Ukrainian violinist Oleh Krysa made his U.S. debut nearly three decades ago, but his recital Sunday in the National Gallery of Art's West Garden Court was shot through with youthful themes. His generous program opened with an early Beethoven sonata that evoked spring and closed with a rapid-fire Paganini ditty of the sort often used by younger players to show off their virtuosity.

Krysa plays with an offhanded confidence, his weightless bow work creating a warm tone that is at times almost breathy. Right from the gliding opening phrase of Beethoven's Sonata No. 5 in F ("Spring"), Krysa slid from note to note with the deftness of a figure skater. Occasional flubbed notes seemed to heighten his concentration in the passages that followed.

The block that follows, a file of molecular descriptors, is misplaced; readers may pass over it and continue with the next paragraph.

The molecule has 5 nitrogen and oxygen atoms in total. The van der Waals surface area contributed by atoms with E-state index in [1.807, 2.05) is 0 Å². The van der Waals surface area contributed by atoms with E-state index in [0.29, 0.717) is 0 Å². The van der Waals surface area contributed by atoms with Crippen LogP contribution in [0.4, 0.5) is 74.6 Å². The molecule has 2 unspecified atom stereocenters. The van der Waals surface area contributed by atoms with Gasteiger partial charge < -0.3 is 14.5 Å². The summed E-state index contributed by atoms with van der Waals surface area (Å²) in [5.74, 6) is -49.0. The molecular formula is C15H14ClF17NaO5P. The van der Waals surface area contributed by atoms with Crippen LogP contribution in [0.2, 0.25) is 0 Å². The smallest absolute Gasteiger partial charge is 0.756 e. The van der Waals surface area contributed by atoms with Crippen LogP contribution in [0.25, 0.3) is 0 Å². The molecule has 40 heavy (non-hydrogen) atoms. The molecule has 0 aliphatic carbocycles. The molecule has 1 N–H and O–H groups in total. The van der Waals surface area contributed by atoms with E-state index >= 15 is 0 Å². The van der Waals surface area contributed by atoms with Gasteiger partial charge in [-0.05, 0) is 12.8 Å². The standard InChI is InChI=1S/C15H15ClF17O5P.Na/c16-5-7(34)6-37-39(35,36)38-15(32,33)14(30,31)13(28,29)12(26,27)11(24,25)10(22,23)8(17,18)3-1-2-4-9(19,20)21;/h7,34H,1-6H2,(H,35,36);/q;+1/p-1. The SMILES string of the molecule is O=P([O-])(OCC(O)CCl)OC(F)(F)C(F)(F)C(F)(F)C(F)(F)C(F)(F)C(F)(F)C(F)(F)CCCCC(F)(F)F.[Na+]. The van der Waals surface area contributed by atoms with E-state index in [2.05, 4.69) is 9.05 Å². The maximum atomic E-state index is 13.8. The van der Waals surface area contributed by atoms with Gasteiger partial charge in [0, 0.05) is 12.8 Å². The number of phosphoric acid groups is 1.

Krysa was more engaged, and more successful, in sober compositions such as the "Lullaby" by Yevhen Stankovych and the Brahms Sonata No. 3 in D Minor.

He was both commanding and elegiac in the Adagio movement of the Brahms, fashioning a contemplative mood that transported the listener willingly to a sentimental spot where weighty cares cannot be dispelled.

Pianist Tatiana Tchekina, Krysa's wife, was a lively and bright accompanist. Relying heavily on foot pedals, she played with an old-fashioned, grand sound, perhaps in an effort to combat the hall's sorry acoustics.